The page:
Everything changed one year when my brother became ill. Now, there’s a point in a story I call “what happened?” Stories don’t always begin chronologically. It has to do with pivotal moments in your life—not that you are writing about these pivotal moments, but your stories somehow keep coming back to those pivotal times that formed you as a person and as a writer. For me, that was the year 1967, in Santa Clara, when everything came together: my mother and my father and what they believed and what I had been learning, how I was this kid who was your typical teen growing up. And I had to ask myself what was happening and why this was happening and how this had happened: My brother had a brain tumor.
Now, my father’s religious beliefs came into all of this; he believed that there would be a miracle. It was a test of God and there would be a miracle if we believed enough. My mother also believed in a miracle, but secretly she also wondered if somehow we had done something, or she had done something, that had angered her mother or another relative. My mother, in fact, believed in ghosts. She didn’t talk about this, except in very oblique ways. For example, when I was a little girl, about 6 years old, she would protect us from all kinds of bad things in the world, though she believed that ghosts were sort of good.
When I was 4, somebody came over for the Joy Luck Club meeting and I wanted to stay up. She said, “No, you have to go to bed and wash your face and brush your teeth.” And I said, “I can’t go in there.” She asked, “Why?” And I said, “Well, there’s a ghost in there.” I had made this up. She took me to the bathroom, she turned on the light, and asked, “Where? Where is she?” My mother thought from then on that I could speak to ghosts. It was this thing that really frightened me when I was younger.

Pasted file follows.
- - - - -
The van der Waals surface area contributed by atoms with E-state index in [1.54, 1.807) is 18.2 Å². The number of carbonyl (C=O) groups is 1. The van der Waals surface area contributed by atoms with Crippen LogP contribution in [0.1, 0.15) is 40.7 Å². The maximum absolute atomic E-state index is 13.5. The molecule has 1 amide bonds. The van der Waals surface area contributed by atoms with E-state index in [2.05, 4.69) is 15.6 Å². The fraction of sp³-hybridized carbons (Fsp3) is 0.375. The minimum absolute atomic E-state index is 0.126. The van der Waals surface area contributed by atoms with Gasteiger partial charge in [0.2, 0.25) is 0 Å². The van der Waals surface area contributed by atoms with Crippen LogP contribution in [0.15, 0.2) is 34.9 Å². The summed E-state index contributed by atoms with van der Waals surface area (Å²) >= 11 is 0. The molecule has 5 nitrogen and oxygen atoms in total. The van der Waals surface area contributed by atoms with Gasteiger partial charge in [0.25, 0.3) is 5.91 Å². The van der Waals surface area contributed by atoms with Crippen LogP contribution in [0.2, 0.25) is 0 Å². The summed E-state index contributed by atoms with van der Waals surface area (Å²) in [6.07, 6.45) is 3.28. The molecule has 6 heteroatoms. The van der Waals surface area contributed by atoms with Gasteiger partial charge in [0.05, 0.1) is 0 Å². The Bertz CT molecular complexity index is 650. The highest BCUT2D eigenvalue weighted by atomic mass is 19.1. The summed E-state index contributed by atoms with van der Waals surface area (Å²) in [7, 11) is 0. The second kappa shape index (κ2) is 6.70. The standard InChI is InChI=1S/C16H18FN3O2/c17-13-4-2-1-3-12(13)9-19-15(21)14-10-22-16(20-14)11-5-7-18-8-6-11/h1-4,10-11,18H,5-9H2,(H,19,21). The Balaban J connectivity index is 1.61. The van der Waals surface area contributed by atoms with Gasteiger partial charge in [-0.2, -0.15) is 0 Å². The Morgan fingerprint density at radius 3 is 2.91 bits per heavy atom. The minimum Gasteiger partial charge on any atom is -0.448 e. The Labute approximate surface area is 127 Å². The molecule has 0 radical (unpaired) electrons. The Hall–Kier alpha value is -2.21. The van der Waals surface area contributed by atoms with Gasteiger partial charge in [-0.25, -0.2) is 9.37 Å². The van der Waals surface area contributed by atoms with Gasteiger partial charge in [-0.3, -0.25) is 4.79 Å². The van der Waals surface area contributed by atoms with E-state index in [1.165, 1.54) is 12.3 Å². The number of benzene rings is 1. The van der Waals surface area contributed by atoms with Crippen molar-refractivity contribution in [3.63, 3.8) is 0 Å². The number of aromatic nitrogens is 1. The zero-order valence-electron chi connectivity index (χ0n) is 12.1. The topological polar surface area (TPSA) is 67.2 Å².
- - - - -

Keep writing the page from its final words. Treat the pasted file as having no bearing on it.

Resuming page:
My mother also thought that I was somebody who came back from a past life to haunt her because she had done something terrible to [a former] me and I came back to torment her, to torture her.
She was a mother who always protected us. Like all kids, if we were to cross the street, we had to look both ways. But my mother would add a little emphasis so we would never forget. She would say, “You don’t look, you get smashed flat just like a pom-pom fish, both eyes on one side of your head.”
See, you never, ever forget things like that.
Her advice for not going crazy about boys was: “Don’t ever let a boy kiss you, because maybe you like and you can’t stop and then you’re going to have a baby. And you’re going to be so ashamed you’re going to put the baby in a garbage can. And then police going to come, take you away to jail for the rest of your life. You might as well kill yourself right now.” I didn’t know what that meant. I barely knew what the real stuff meant. And I was thinking to myself, What is so good that you can’t stop? That was the message.
So my mother, the protector of our family, was trying to find out the answer to what happened and why did this happen and how did this happen and how can I make this go away and not happen?
Well, despite all these things and all the prayers that my father had and the congregation had, my brother did not get better. In fact, my father came down with a brain tumor. It was so strange. In those days, people just didn’t get brain tumors. It’s really spiked up recently, but it was a very rare thing to have two very bad brain tumors in the same family.
My mother asked the doctor, “Why did this happen?” He said the worst thing possible: “We don’t know, Mrs. Tan. It’s just a lot of bad luck.” She went looking for the reason for that bad luck.
The Valley of Amazement: Amy Tan talks with Ron Hansen about how her new novel came to be
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The Dalai Lama’s first visit to Santa Clara.
Building safer houses in Ecuador. Research on capuchin monkeys in Costa Rica. Helping empower girls in The Gambia. And this is just the beginning for the Johnson Scholars Program.
The annual State of the University address, including some fabulous news for the arts and humanities. And the announcement of Santa Clara 2020, a new vision for the University.